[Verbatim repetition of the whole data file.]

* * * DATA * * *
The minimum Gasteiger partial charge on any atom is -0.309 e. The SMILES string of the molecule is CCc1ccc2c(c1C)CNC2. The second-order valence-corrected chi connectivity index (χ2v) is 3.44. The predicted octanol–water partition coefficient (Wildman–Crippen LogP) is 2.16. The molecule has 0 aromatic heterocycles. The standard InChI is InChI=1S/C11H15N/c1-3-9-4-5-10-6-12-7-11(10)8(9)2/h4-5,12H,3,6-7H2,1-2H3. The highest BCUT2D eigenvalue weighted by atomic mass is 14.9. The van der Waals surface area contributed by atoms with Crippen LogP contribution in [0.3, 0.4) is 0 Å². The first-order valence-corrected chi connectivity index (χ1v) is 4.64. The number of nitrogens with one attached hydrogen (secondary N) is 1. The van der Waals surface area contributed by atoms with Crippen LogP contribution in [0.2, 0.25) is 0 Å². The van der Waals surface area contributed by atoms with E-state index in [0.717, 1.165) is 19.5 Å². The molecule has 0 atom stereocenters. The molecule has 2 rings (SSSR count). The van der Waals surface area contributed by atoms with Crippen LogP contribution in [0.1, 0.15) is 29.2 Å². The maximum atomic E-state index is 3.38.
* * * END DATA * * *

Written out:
The minimum Gasteiger partial charge on any atom is -0.309 e. The SMILES string of the molecule is CCc1ccc2c(c1C)CNC2. The second-order valence-corrected chi connectivity index (χ2v) is 3.44. The predicted octanol–water partition coefficient (Wildman–Crippen LogP) is 2.16. The molecule has 0 aromatic heterocycles. The standard InChI is InChI=1S/C11H15N/c1-3-9-4-5-10-6-12-7-11(10)8(9)2/h4-5,12H,3,6-7H2,1-2H3. The highest BCUT2D eigenvalue weighted by atomic mass is 14.9. The van der Waals surface area contributed by atoms with Crippen LogP contribution in [0.3, 0.4) is 0 Å². The first-order valence-corrected chi connectivity index (χ1v) is 4.64. The number of nitrogens with one attached hydrogen (secondary N) is 1. The van der Waals surface area contributed by atoms with Crippen LogP contribution in [0.2, 0.25) is 0 Å². The van der Waals surface area contributed by atoms with E-state index in [0.717, 1.165) is 19.5 Å². The molecule has 0 atom stereocenters. The molecule has 2 rings (SSSR count). The van der Waals surface area contributed by atoms with Crippen LogP contribution in [0.1, 0.15) is 29.2 Å². The maximum atomic E-state index is 3.38.